This week we will finally reach the Pacific Ocean, having crossed the northern half of the United States from Maine to Washington. After we make our way through Washington and Oregon, we’ll continue southward down the California coast before turning back towards the Atlantic.
We begin inland at Washington State University in Pullman. WSU holds twenty-five single leaves, some of which I catalogued remotely some years ago. They haven’t been digitized, but the handlist is thorough, providing dimensions, contents, incipits and explicits.
In spite of its reputation as one of the rainiest locales in the US, Seattle is a beautiful city, with the Bay to the west and Mt. Ranier to the east. There are several collections in the city with medieval manuscript holdings. A search in the collections database at the Seattle Art Museum yields several nice leaves of Persian as well as European origin. A few miles north, the University of Washington has recently launched an excellent site devoted to their Medieval Manuscripts. This site is definitely worth exploring, as the University holds dozens of leaves dating from the twelfth through the fifteenth century, including some interesting binding fragments as well as leaves from dismembered books. Among these is another leaf of the Beauvais Missal,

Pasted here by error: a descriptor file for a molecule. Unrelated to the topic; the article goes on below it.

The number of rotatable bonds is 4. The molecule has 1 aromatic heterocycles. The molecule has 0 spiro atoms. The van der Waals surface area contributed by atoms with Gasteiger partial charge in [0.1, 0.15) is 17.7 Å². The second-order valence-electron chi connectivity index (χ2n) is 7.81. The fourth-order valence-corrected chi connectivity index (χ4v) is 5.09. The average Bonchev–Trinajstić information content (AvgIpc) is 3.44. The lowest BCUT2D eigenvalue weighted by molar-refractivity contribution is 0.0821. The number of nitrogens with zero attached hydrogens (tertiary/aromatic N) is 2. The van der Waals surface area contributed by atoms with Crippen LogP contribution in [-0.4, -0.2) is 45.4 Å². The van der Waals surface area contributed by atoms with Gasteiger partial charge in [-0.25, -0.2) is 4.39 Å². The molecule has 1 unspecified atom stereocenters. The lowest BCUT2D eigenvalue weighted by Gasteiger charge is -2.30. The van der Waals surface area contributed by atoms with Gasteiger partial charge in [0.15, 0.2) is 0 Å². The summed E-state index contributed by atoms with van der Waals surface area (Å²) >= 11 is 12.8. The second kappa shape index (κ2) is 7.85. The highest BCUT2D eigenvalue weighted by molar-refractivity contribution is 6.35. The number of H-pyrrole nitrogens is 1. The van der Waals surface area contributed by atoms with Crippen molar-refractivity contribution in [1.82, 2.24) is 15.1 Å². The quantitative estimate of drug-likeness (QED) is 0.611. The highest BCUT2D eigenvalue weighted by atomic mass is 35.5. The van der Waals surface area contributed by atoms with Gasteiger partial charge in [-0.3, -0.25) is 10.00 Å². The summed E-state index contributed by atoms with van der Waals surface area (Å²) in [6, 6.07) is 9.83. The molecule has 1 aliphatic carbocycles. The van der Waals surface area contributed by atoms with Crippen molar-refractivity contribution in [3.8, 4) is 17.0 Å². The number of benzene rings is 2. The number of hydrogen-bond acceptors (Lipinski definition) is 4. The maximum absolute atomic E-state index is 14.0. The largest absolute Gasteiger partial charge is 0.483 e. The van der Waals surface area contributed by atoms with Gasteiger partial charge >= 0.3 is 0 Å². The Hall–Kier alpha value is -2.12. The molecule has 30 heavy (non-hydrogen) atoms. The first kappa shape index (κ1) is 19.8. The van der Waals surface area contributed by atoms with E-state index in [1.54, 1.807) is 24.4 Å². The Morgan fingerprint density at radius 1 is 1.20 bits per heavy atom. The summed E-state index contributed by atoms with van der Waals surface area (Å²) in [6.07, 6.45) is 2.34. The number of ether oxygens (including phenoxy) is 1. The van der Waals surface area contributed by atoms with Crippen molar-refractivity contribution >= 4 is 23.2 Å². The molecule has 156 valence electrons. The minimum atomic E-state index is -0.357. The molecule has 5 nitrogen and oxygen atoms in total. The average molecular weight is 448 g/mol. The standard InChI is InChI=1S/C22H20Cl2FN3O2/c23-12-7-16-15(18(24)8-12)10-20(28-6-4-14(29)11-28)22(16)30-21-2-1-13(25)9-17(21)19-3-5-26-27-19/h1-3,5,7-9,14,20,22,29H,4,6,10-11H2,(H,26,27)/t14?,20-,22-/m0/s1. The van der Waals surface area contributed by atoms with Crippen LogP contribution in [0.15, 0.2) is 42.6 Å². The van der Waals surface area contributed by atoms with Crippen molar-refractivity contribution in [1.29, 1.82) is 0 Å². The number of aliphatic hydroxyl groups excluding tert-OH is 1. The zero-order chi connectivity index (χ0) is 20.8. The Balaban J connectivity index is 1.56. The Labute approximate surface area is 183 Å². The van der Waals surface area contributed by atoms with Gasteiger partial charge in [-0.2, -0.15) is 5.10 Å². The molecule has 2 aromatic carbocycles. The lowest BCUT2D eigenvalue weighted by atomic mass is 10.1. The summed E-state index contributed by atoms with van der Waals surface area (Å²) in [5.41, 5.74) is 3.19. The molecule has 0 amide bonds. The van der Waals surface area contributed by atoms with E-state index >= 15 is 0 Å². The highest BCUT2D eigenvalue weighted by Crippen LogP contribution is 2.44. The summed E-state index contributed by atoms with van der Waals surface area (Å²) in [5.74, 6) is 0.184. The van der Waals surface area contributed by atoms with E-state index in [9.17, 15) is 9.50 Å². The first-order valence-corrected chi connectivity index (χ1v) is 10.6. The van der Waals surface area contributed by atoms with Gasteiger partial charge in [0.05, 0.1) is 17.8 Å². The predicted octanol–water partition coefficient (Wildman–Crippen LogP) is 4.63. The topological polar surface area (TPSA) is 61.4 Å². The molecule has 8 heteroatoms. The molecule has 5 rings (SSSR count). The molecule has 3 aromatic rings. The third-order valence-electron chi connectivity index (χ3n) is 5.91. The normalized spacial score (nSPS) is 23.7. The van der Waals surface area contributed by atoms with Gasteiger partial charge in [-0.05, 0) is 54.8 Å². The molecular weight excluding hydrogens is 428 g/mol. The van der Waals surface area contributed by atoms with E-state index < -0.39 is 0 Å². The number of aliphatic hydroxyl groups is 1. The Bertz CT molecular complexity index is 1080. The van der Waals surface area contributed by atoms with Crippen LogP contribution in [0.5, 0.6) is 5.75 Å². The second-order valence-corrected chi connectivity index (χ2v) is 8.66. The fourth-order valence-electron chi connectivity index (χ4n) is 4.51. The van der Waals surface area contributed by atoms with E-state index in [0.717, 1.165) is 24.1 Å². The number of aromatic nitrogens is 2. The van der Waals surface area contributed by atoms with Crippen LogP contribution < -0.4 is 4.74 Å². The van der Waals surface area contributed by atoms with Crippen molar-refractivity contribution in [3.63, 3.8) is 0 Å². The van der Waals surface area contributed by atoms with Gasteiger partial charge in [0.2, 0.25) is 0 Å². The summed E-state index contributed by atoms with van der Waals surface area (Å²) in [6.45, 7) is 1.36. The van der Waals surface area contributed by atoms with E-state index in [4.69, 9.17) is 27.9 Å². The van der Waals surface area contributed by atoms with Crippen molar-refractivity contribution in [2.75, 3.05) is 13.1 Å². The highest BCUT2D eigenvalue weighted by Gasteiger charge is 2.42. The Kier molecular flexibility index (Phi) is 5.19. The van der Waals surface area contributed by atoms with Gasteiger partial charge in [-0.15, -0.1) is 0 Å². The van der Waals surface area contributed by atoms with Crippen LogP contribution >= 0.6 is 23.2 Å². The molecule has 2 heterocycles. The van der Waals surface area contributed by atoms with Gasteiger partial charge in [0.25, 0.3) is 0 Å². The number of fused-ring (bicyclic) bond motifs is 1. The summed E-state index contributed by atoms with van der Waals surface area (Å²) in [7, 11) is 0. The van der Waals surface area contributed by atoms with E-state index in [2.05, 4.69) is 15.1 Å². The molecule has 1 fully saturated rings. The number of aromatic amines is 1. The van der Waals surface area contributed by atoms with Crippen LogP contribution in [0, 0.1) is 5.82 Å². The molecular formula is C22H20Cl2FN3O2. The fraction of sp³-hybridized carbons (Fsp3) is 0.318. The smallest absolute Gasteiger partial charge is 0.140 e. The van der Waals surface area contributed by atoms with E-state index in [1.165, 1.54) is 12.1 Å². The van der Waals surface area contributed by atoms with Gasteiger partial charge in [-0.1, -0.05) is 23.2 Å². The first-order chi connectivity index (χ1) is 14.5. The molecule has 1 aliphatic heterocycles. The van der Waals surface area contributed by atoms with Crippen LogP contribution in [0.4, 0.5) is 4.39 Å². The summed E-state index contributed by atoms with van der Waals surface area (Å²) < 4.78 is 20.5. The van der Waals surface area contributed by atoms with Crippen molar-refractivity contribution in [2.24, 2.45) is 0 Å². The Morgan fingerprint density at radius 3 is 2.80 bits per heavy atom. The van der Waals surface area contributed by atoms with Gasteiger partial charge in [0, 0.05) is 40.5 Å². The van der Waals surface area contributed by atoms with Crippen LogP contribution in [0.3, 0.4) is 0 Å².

this one preserving liturgy for the Translation of St. Arnulf of Metz followed by the liturgy for St. Margaret, apparently consecutive with a leaf formerly belonging to Arthur Vershbow that was sold at Christie’s on 9-10 April 2013 (that leaf is described, albeit not illustrated, here). Several of the U. Washington leaves were formerly in the collection of Judge Walter Beals (Olympia, Washington), described in the 1935 de Ricci Census, II:2188-2191; each of the ex-Beals manuscripts has a Beals shelfmark, although the current U. Washington shelfmarks do not correspond with the Beals numbers in de Ricci (in fact, I didn’t realize until this morning that there were so many Beals manuscripts at U. Washington, so I will update the Directory accordingly). For example, de Ricci’s Beals 31 is now U. Washington Beals 20. Here’s a partial concordance of Census-Beals and U. Washington-Beals shelfmarks:
It’s worth noting that the University also owns at least one medieval codex, an interesting collection of humanistic texts.
We’re going to get to know Interstate 5 very well over the next few weeks as we make our way south from Seattle to Los Angeles. All of our stops in Oregon are right off the highway, beginning with Portland. Portland State University’s Professor Anne McClanan has worked with her students to put together a very thorough and useful resource for medieval artifacts in the Portland area, including a database of manuscripts in several collections. Willamette University in Salem has digitized their Book of Hours here, while Oregon State University in Corvallis provides a handlist that combines printed and manuscript leaves. At OSU you will also find an online exhibit tracing the history of book arts. The University of Oregon in Eugene provides a handlist of their manuscripts, some of which have been digitized.